Works by Wallace McCutcheon (9)

The Nihilist

From acinemahistory.com:

The most interesting aspect is the subject chosen: a woman joining the Nihilist movement as a reaction to police repression in Tsarist Russia. The film shows a clear empathy for terrorist action, which is an unusual theme in early cinema and shows the freedom which existed in American cinema at the time.

In the previous year, the same director and production company released a film that shows a clear empathy for armed resistance against a police attack, committed by producers/dealers of illegal recreational drugs: The Moonshiner. In both films, the title cards refer to the government undercover agent as a “spy” - thus making it clear where the viewer's sympathy should be directed.

The White Caps

The two men renown as pioneers of early US cinema, Edwin S. Porter and D.W. Griffith, shared another claim to fame/infamy: each created a work inspired by Thomas Dixon Jr.'s 1905 The Clansman. Griffith's 1915 film The Birth of a Nation was adapted from the stage version of the novel. Edwin S. Porter was inspired by the novel to create this film. According to Before the Nickelodeon: Edwin S. Porter and the Edison Manufacturing Company, Edison advertisements held a pro-vigilante view, proclaiming: A lawless and criminal element almost invariably accompanied the advance guard of civilization and to keep this element in check the law abiding citizens were compelled to secretly organize themselves for their own protection...We have portrayed in Motion Pictures, in a most vivid and realistic manner, the method employed by the “White Caps” to rid the community of undesirable citizens.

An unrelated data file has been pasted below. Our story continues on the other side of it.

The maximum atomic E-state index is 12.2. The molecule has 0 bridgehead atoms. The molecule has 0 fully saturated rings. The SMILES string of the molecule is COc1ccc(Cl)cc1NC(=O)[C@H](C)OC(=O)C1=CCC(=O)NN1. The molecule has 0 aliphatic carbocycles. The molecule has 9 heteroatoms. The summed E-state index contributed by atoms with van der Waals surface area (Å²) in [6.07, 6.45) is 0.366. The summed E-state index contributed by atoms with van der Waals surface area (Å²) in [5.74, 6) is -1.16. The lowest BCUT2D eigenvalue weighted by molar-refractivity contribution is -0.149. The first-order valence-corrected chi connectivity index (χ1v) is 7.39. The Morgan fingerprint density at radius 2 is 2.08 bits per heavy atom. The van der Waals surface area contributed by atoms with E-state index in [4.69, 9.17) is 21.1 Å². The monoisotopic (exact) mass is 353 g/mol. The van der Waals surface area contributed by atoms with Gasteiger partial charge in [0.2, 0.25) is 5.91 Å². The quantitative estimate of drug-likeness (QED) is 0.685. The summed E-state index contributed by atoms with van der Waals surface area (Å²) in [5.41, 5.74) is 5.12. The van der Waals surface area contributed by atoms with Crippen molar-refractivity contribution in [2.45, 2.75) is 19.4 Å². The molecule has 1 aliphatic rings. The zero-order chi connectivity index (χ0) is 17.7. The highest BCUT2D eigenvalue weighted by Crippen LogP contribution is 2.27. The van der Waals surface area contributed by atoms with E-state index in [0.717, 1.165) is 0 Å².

While the White Caps role here as Morality Police may seem relatively benign compared to the lynch justice in The Birth of a Nation, the book also points out: This film narrative exactly parallels an earlier account of “White Cap” activity in a turn-of-the-century newspaper. In the newspaper account, the tar clogged up the man's pores and he eventually died.

Life Of An American Policeman

Another Edison production from Squaresville, that compensates with length for what it lacks in interest. Two years after exciting audiences with the emblematic shot in 'The Great Train Robbery' and Porter still does not use close-ups, resulting in faceless characters without emotion.